NEW: Carli Lloyd says she's proud of her teammates and the victory hasn't sunk in
U.S. Coach Jill Ellis calls her star midfielder a beast and a rock star
American Carli Lloyd has three goals, and Lauren Holiday and Tobin Heath have the others
Carli Lloyd was on a mission.
It was her goal to help her team bring the World Cup trophy to the United States for the first time in 16 years.
Japan stood in her way, but it never stood a chance as the Americans’ No. 10 stung quickly and often to guide the United States to a record third Women’s World Cup.
The United States’ 5-2 victory Sunday over the defending champion in Vancouver, British Columbia, gave the Americans their first opportunity to lift the World Cup trophy since 1999.
Lloyd scored three times, the first hat-trick in a women’s final, to lead the United States, which also won the World Cup in 1991.
“I’m so proud and so zapped at the same time,” Lloyd said. ” It doesn’t feel real. We just made history.”
Lloyd indeed was the star of stars Sunday, and throughout the tournament. On Sunday, she scored in the third, fifth and 16th minutes of play, leaving the 2011 champions stunned.
It was her third goal that summed up her spectacular play in the do-or-die matches in this Cup. Lloyd took a pass at the halfway line and deftly touched the ball around a lunging defender. Lloyd looked downfield and decided to let fly. From 55 yards.
It should be impossible to score from that far. But as 53,341 fans watched the ball sailing through the air, Japan goalkeeper Ayumi Kaihori desperately retreated and stabbed at the ball. Even the post couldn’t deny Lloyd her history and the ball danced across the line.
There were still some 74 minutes left, and the pro-U.S. crowd was dancing as if it were over.
It essentially was over – even though Japan toughed it out until the final whistles.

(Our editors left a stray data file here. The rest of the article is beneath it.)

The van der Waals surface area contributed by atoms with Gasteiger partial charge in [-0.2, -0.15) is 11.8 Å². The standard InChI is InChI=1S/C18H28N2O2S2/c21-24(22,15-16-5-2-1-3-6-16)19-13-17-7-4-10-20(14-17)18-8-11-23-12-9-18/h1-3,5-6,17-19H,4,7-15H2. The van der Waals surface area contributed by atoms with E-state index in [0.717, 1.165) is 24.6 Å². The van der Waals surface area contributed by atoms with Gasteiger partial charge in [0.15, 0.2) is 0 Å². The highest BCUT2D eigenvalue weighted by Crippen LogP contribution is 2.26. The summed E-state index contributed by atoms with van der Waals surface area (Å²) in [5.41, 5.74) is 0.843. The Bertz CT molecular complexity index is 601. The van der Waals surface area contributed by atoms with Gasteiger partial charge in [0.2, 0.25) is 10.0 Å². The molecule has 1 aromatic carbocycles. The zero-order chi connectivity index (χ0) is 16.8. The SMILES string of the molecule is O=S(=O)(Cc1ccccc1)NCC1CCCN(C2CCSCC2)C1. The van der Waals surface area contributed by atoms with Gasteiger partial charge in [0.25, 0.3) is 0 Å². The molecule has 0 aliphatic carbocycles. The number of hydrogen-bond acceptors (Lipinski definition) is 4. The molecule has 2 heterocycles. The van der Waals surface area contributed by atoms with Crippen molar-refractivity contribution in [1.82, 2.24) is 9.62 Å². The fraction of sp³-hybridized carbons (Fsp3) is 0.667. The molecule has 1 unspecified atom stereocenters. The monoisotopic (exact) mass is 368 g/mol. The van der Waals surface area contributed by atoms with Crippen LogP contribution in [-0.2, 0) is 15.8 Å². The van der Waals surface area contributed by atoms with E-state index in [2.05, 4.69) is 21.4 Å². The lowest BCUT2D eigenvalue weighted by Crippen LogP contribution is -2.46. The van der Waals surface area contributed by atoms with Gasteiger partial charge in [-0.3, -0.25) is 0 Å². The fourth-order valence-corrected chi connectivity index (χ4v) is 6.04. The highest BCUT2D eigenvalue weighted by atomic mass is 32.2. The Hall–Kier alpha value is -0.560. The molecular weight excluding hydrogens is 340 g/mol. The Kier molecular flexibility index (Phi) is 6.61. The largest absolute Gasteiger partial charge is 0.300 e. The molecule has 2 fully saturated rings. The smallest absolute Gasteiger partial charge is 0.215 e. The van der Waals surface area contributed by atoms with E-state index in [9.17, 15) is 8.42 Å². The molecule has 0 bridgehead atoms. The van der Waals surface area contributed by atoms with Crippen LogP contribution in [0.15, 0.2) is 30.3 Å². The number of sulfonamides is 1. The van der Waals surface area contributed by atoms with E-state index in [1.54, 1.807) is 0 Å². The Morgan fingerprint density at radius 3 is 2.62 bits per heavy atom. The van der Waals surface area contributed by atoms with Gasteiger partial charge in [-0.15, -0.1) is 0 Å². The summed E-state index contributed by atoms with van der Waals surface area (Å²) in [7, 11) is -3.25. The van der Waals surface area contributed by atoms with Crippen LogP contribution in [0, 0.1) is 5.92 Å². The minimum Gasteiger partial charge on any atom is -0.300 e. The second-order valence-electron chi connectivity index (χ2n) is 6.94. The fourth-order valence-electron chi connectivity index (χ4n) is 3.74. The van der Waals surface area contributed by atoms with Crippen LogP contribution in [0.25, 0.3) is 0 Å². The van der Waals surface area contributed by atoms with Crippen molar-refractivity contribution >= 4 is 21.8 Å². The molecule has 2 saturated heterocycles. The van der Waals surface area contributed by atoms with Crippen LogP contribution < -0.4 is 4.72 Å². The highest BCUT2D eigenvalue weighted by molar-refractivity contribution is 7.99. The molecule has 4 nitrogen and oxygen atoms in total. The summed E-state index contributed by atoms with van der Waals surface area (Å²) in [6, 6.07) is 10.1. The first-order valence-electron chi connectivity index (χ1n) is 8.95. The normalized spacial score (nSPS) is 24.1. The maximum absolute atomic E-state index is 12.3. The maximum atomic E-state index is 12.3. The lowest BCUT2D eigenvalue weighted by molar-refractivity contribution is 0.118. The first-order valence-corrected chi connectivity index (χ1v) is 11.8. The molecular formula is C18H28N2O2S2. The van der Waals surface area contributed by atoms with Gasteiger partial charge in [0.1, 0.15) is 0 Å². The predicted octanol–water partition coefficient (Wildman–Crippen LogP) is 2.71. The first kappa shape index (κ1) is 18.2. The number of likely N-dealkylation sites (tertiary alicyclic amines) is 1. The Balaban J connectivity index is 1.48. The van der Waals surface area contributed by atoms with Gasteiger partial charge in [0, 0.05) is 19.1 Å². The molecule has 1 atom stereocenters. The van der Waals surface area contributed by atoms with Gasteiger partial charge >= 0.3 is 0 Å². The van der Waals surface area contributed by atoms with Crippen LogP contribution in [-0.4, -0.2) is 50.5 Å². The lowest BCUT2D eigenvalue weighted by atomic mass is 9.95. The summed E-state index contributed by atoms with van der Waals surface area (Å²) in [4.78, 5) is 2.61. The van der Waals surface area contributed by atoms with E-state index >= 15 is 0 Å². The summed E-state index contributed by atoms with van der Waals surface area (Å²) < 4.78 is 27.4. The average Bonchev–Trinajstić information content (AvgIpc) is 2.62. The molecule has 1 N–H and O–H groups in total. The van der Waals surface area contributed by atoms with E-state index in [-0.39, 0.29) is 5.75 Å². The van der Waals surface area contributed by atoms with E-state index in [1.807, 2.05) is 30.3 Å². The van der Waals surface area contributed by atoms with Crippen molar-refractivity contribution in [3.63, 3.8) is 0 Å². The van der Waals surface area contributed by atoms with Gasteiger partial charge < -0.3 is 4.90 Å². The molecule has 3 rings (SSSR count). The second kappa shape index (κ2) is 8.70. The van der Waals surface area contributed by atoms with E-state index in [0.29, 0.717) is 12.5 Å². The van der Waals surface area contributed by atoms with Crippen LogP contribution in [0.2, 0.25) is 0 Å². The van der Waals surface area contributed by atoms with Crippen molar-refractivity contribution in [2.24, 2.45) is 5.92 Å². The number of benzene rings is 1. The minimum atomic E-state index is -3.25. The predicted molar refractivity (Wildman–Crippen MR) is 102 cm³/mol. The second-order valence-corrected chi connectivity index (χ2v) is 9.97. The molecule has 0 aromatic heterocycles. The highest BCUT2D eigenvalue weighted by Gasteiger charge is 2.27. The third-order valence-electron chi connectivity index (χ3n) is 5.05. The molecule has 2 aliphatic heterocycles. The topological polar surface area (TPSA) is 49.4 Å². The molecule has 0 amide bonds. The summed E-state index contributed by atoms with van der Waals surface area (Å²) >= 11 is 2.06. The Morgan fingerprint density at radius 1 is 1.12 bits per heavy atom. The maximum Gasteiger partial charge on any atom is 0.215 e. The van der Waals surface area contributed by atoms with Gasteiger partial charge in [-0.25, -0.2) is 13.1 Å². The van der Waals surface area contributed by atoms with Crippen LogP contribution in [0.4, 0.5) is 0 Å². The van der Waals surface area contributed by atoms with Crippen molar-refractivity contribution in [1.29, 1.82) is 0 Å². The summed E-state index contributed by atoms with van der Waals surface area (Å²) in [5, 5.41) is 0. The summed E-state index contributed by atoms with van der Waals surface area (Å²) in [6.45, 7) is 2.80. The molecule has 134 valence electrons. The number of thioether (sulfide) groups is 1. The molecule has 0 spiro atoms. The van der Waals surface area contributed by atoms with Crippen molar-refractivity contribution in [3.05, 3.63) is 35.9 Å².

Lloyd’s coach had plenty of accolades for the star.
“I called her my beast,” Jill Ellis told Fox Sports. “She’s unbelievable. She’s a rock star.”
For her play, Lloyd was awarded the Golden Ball, signifying she was the best player at the World Cup. She also tied for most goals (6) in the tournament with Celia Sasic of fourth-place Germany.
Lauren Holiday and Tobin Heath had the other goals for the United States.
Japan’s Yuki Ogimi scored in the 27th minute, and Japan netted another goal when the U.S. played the ball into its own net in the 52nd minute.
The Japanese goal ended a streak of 540 minutes in which the United States didn’t give up a goal. That ties Germany’s 2007 team for the longest such streak.
The United States had seven shots on goal, while Japan had four.
U.S. goalkeeper Hope Solo, voted the tournament’s best at her position, had three saves, while Kaihori had two.
The Americans’ victory avenges their penalty-kick shooutout defeat in 2011 to Japan. In that match, the United States had a 1-0 lead but Japan scored nine minutes from the end of regulation. The United States had a 2-1 lead in extra time, but Japan’s Homare Sawa scored one of the greatest goals in soccer history just three minutes from time.
Japan won the penalty kick shootout 3-1 as the United States missed its first three attempts.
The United States got a taste of revenge in 2012 at the London Olympics, defeating the Japanese 2-1 in the gold medal match.